Susan Tyler is a dedicated Shot@Life Champion, who joined the campaign in March, 2016. Since then, she has been working hard to spread the word of Shot@Life’s vital mission via her strong social media presence, summit attendances, and in-person encounters. She is a role model and global superstar, who has traveled to numerous countries around the world. Take a moment to read more about Susan and her experience with Shot@Life!
Why are you passionate about Shot@Life’s efforts to expand access to vaccines for children in developing countries around the world?
Fairness and our global responsibilities– I’ve been so fortunate in the U.S, and I think that many Americans (including me) spend more at Starbucks in a week than it costs to vaccinate a child against the four most deadly diseases for those age 5 and under. As citizens of the world, we reap many of the benefits, the least we can do is provide access to the vaccines we take for granted here in the U.S.
I’m also a fan of stopping diseases like polio and measles at the source – the fact that I traveled halfway around the world in less than 24 hours made it apparent that diseases can travel just as easily. If we don’t keep up our efforts to get rid of polio once and for all, then the billions of dollars spent to date are wasted. It wouldn’t take long for polio to reclaim countries where it has been eradicated.
What motivated you to become a Shot@Life champion?
I was most motivated by the opportunity to meet with other champions, to learn about vaccines and the process for deploying vaccines internationally – the best perk, though, has been the opportunity to meet with members of Congress on this issue. Shot@Life taught me how to be an advocate and use the power of my voice to help shape public policy. That’s a truly valuable gift!
Can you please share a few meaningful moments from your recent trip to Uganda and lessons learned that stood out?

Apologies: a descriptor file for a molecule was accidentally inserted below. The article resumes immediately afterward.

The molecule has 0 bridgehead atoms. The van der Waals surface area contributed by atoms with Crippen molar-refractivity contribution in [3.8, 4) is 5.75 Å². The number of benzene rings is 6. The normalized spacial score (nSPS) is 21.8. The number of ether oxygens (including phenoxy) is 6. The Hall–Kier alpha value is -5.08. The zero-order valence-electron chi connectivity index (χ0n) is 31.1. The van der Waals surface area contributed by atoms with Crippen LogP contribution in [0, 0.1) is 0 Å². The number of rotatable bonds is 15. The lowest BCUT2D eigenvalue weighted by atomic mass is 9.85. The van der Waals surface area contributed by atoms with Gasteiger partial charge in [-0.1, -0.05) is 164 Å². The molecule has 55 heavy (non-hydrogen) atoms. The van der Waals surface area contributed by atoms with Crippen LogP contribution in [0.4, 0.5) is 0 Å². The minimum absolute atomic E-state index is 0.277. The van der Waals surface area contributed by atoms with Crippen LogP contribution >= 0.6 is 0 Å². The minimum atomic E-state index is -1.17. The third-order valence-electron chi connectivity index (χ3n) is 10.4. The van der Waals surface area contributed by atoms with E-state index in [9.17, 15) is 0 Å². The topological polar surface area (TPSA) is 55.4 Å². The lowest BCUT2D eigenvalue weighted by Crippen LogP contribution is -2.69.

Overall Uganda is an incredible country. They are doing the absolute best they can in very difficult circumstances. They have huge challenges to overcome with the economy, infrastructure, health, education and electricity among other areas. They are constantly running as fast as they can to keep up and all it takes is one hiccup to set everything else back. I was especially impressed with the dedication and resolve on the part of health workers in Uganda, and it was interesting to see how many of them were women. One of my takeaway lessons has been that women are often the unrecognized change makers in their communities as the heart of the family.
We also visited a local school, where we asked the kids a series of questions about vaccines. They were far more knowledgeable about vaccines than my children ever were, because we in the U.S often don’t have to be.
How does your professional background translate into your advocacy actions?
I’ve worked with engineers throughout my working life. I usually characterize my role as the “office mother” – I keep track of documentation, run meetings, and nag everyone to get their chores done on time. In some ways, that’s similar to what I’ve done with members of Congress – nag them on occasion (in a nice way, of course) – and make sure they know the importance of Shot@Life both here in the U.S. and abroad. On a person note, I’ve always believed my grandfathers dictum that “you learn something new every day”. The more I learn about the issues surrounding vaccine preventable diseases, the more inspired I am to do something about it!
What do you think is the biggest problem vaccine advocacy faces?
I’m very concerned about the shifting focus of so many citizens and politicians from our global responsibilities to nationalist thinking. I have talked to several people who have the perception that the United States spends as much as 25% of its budget on foreign aid – they’re stunned when I point out that’s it’s less than 1%, and a vanishingly small amount of that goes towards funding global health programs. I’ve also run into vaccine reluctance, usually based on the study which claimed to show a link between autism and vaccines. Unfortunately, once a belief has been established it’s difficult to dislodge it from the national zeitgeist no matter how thoroughly the idea is debunked over and over again.
How can other people get involved with vaccine advocacy and why is it important?
Vaccines don’t know boundaries. They don’t pay attention to a map. It’s how 20 cases turns into 40 then 100 and then millions in a short period of time. The United States has spent billions of dollars to get to the state where we are now and it would be crazy to stop now before the work is done. We are so close to eradicating diseases like polio and measles! We are all in this together and we work better as members of the global community. Outreach through Facebook and social media platforms is a tool I use constantly and a great way to get people involved.